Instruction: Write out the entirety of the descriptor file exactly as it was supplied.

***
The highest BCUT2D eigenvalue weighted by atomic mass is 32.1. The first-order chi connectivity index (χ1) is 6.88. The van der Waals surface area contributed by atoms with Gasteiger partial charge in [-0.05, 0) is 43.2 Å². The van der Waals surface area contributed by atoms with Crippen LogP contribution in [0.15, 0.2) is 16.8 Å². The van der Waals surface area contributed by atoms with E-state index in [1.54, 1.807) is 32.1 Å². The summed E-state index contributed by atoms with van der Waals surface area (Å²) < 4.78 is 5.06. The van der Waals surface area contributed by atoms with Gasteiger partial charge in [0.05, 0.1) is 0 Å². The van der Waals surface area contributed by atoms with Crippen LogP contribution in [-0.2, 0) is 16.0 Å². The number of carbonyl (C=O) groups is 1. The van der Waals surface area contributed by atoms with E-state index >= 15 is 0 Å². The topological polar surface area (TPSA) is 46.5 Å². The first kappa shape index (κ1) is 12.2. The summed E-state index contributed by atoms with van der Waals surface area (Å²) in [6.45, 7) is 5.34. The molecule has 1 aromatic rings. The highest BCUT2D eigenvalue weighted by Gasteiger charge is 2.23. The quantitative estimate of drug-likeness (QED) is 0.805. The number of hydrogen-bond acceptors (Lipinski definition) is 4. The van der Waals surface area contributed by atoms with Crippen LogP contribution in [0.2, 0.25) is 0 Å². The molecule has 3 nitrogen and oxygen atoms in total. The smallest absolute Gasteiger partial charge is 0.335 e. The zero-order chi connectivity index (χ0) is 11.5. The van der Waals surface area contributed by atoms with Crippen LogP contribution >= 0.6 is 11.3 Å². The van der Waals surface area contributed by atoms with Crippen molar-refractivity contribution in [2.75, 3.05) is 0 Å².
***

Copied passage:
The highest BCUT2D eigenvalue weighted by atomic mass is 32.1. The first-order chi connectivity index (χ1) is 6.88. The van der Waals surface area contributed by atoms with Gasteiger partial charge in [-0.05, 0) is 43.2 Å². The van der Waals surface area contributed by atoms with Crippen LogP contribution in [0.15, 0.2) is 16.8 Å². The van der Waals surface area contributed by atoms with E-state index in [1.54, 1.807) is 32.1 Å². The summed E-state index contributed by atoms with van der Waals surface area (Å²) < 4.78 is 5.06. The van der Waals surface area contributed by atoms with Gasteiger partial charge in [0.05, 0.1) is 0 Å². The van der Waals surface area contributed by atoms with Crippen LogP contribution in [-0.2, 0) is 16.0 Å². The number of carbonyl (C=O) groups is 1. The van der Waals surface area contributed by atoms with E-state index >= 15 is 0 Å². The topological polar surface area (TPSA) is 46.5 Å². The first kappa shape index (κ1) is 12.2. The summed E-state index contributed by atoms with van der Waals surface area (Å²) in [6.45, 7) is 5.34. The molecule has 1 aromatic rings. The highest BCUT2D eigenvalue weighted by Gasteiger charge is 2.23. The quantitative estimate of drug-likeness (QED) is 0.805. The number of hydrogen-bond acceptors (Lipinski definition) is 4. The van der Waals surface area contributed by atoms with Crippen LogP contribution in [0.2, 0.25) is 0 Å². The molecule has 3 nitrogen and oxygen atoms in total. The smallest absolute Gasteiger partial charge is 0.335 e. The zero-order chi connectivity index (χ0) is 11.5. The van der Waals surface area contributed by atoms with Crippen LogP contribution >= 0.6 is 11.3 Å². The van der Waals surface area contributed by atoms with Crippen molar-refractivity contribution in [2.75, 3.05) is 0 Å².